Juniper is aware of the emerging SD-WAN segment, but the vendor sees it as part of a wider set of services it can help its large Tier 1 telco customers like AT&T and Verizon enable on their networks for business customers.
Speaking to investors during the third quarter earnings call, Rami Rahim, CEO of Juniper, said SD-WAN is just one part of a larger opportunity.
“We do view SD-WAN as a really important opportunity for us, but to be clear, we actually think of the SD-WAN opportunity maybe a little bit differently than our peers in the industry,” Rahim said during the third quarter earnings call, according to a Seeking Alpha transcript. “We think of SD-WAN as just one point solution of a broad set of solutions that are – that enterprise customers will want and desire from telcos in the future.”
Juniper may see SD-WAN in a broader service context, but it’s hard not to notice its growth potential.
IDC estimated that worldwide, SD-WAN revenues will surpass $6 billion in 2020 with a compound annual growth rate (CAGR) of more than 90 percent over the 2015-2020 forecast periods.
Already, a number of Juniper’s customers like AT&T and Verizon have begun rolling out SD-WAN services to its business customers. To assist in their SD-WAN deployments, vendor offers service providers its Contrail as an orchestration system and the NFX250 as an open platform that sits at the customer prem. In addition to SD-WAN, the NFX250 can also support security and load balancing capabilities.
At the same time, Juniper sees potential near and long-term growth opportunities from telco customers coming as these service providers continue to virtualize more of their network functions with SDN and NFV.
Rahim said Juniper expects telco customers like AT&T and Verizon in the near-term will start ramping up capital spending in the next quarter.
“I think just judging by the conversations we have with our telco customers as well as their CapEx reports for the year and how much they've spent thus far, we do expect there to be some spending by telcos in the Q4 period,” Rahim said.
Rahim said that the longer-term opportunity for Juniper lies in how service providers will start realigning their networks with a distributed cloud network architecture in 2017. Juniper can respond to this need with its Contrail platform.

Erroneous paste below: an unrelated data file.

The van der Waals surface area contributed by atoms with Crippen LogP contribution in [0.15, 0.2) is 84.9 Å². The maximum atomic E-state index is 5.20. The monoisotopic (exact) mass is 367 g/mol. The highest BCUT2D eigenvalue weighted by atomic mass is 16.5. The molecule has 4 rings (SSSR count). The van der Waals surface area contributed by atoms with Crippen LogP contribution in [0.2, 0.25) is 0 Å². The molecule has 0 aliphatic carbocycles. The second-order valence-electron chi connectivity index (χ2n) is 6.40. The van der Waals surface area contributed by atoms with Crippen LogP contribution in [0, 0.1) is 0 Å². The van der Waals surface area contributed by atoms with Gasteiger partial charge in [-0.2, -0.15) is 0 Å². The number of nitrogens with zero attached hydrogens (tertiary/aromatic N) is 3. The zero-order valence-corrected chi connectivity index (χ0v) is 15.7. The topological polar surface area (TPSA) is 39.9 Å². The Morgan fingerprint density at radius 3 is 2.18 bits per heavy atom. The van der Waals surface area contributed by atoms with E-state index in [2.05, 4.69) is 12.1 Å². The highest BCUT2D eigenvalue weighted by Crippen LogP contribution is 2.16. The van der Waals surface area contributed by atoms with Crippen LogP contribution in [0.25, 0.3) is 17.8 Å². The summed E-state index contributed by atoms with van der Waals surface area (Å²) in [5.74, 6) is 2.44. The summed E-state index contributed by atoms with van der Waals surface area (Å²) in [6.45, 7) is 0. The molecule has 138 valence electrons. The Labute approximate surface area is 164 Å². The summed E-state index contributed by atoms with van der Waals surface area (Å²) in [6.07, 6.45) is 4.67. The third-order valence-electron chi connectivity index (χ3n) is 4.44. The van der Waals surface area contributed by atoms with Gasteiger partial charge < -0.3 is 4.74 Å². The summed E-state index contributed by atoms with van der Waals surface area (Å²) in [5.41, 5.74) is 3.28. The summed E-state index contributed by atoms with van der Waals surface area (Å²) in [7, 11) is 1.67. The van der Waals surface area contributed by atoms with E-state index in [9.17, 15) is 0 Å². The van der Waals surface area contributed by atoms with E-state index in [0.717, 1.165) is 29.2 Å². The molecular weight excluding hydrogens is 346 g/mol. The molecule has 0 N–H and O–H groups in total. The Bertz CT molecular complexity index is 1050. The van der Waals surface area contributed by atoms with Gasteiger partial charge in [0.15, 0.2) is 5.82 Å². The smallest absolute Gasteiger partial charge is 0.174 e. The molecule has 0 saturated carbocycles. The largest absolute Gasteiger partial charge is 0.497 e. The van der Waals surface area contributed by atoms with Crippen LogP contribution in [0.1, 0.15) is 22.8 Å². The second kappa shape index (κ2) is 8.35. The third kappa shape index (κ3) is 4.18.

“Because of this transformation that's happening, telcos we can expect will divert their focus to that transition and less on just building out their core or their Edge networks in the way that they have done in the past,” Rahim said. “The most important thing is that we remain very engaged, very close with them in the transformation so that we can benefit from the new types of buildouts that they will be deploying.”
From a segment standpoint, Juniper reported that its routing business continues to grow both sequentially and year-over-year. Specifically, the PTX line had another record revenue quarter, rising 8 percent year-over-year to $620.2 million, while switching jumped 6 percent to $222.5 million.
Juniper said the sequential increase in routing revenues was driven by telecom and cloud providers, but partially offset by a decrease in national government.
In switching, Juniper said it saw continued growth in the data center and with cloud and content providers. Driven by ongoing data center sales, total revenue for the QFX switch line grew at 50 percent year-over-year.
However, security was once again a struggle as revenues declined 29 percent year-over-year, but were up sequentially at $85.5 million.
Juniper attributed the year-over-year decrease in security revenues form enterprise, telecom and cloud providers, which was partially offset by a sequential increase in national government sales.
From an overall financial perspective, Juniper reported $1 billion in total revenues, surpassing its outlook and up sequentially across all technologies and geographies.
Looking forward to the fourth quarter, Juniper has forecast revenues to be about $1.35 billion, plus or minus $30 million, an increase of 3 percent year-over-year and an increase of 5 percent sequentially.